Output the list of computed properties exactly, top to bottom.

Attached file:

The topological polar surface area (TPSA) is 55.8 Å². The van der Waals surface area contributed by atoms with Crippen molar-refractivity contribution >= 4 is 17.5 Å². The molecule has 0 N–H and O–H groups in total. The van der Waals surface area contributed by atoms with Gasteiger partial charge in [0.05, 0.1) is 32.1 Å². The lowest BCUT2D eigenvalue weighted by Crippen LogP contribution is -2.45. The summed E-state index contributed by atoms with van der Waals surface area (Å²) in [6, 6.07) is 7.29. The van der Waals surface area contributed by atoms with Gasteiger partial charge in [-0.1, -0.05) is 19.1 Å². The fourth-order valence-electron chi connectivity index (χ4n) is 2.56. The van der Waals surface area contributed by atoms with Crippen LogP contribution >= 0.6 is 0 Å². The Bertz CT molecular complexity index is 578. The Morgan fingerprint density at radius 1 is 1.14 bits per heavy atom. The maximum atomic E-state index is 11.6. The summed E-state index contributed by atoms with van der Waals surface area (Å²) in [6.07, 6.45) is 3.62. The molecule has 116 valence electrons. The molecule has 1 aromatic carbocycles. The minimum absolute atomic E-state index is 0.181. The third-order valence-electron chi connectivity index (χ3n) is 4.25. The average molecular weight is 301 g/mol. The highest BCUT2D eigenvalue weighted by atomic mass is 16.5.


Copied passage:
The topological polar surface area (TPSA) is 55.8 Å². The van der Waals surface area contributed by atoms with Crippen molar-refractivity contribution >= 4 is 17.5 Å². The molecule has 0 N–H and O–H groups in total. The van der Waals surface area contributed by atoms with Gasteiger partial charge in [0.05, 0.1) is 32.1 Å². The lowest BCUT2D eigenvalue weighted by Crippen LogP contribution is -2.45. The summed E-state index contributed by atoms with van der Waals surface area (Å²) in [6, 6.07) is 7.29. The van der Waals surface area contributed by atoms with Gasteiger partial charge in [-0.1, -0.05) is 19.1 Å². The fourth-order valence-electron chi connectivity index (χ4n) is 2.56. The van der Waals surface area contributed by atoms with Crippen LogP contribution >= 0.6 is 0 Å². The Bertz CT molecular complexity index is 578. The Morgan fingerprint density at radius 1 is 1.14 bits per heavy atom. The maximum atomic E-state index is 11.6. The summed E-state index contributed by atoms with van der Waals surface area (Å²) in [6.07, 6.45) is 3.62. The molecule has 116 valence electrons. The molecule has 1 aromatic carbocycles. The minimum absolute atomic E-state index is 0.181. The third-order valence-electron chi connectivity index (χ3n) is 4.25. The average molecular weight is 301 g/mol. The highest BCUT2D eigenvalue weighted by atomic mass is 16.5.